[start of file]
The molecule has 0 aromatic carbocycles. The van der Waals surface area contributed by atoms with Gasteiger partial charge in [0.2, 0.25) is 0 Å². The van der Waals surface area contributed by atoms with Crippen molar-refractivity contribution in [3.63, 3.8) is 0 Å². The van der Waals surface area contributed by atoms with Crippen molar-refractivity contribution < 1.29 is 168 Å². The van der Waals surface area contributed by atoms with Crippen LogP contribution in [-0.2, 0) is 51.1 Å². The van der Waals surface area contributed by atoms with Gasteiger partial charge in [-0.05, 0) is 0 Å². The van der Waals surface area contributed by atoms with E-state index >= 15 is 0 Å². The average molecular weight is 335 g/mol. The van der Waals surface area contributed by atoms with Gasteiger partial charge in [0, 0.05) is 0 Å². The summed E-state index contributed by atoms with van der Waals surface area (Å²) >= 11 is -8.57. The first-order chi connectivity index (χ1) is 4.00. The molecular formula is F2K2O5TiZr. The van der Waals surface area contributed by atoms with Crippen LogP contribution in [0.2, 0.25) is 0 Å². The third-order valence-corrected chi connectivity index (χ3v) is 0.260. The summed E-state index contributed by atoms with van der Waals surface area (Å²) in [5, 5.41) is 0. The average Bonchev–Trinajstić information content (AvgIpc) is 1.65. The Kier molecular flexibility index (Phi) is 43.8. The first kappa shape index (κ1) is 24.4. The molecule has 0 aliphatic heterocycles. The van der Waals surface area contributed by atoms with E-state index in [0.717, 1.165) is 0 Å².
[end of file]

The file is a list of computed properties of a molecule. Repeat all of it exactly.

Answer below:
The molecule has 0 aromatic carbocycles. The van der Waals surface area contributed by atoms with Gasteiger partial charge in [0.2, 0.25) is 0 Å². The van der Waals surface area contributed by atoms with Crippen molar-refractivity contribution in [3.63, 3.8) is 0 Å². The van der Waals surface area contributed by atoms with Crippen molar-refractivity contribution < 1.29 is 168 Å². The van der Waals surface area contributed by atoms with Crippen LogP contribution in [-0.2, 0) is 51.1 Å². The van der Waals surface area contributed by atoms with Gasteiger partial charge in [-0.05, 0) is 0 Å². The van der Waals surface area contributed by atoms with E-state index >= 15 is 0 Å². The average molecular weight is 335 g/mol. The van der Waals surface area contributed by atoms with Gasteiger partial charge in [0, 0.05) is 0 Å². The summed E-state index contributed by atoms with van der Waals surface area (Å²) >= 11 is -8.57. The first-order chi connectivity index (χ1) is 4.00. The molecular formula is F2K2O5TiZr. The van der Waals surface area contributed by atoms with Crippen LogP contribution in [0.2, 0.25) is 0 Å². The third-order valence-corrected chi connectivity index (χ3v) is 0.260. The summed E-state index contributed by atoms with van der Waals surface area (Å²) in [5, 5.41) is 0. The average Bonchev–Trinajstić information content (AvgIpc) is 1.65. The Kier molecular flexibility index (Phi) is 43.8. The first kappa shape index (κ1) is 24.4. The molecule has 0 aliphatic heterocycles. The van der Waals surface area contributed by atoms with E-state index in [0.717, 1.165) is 0 Å².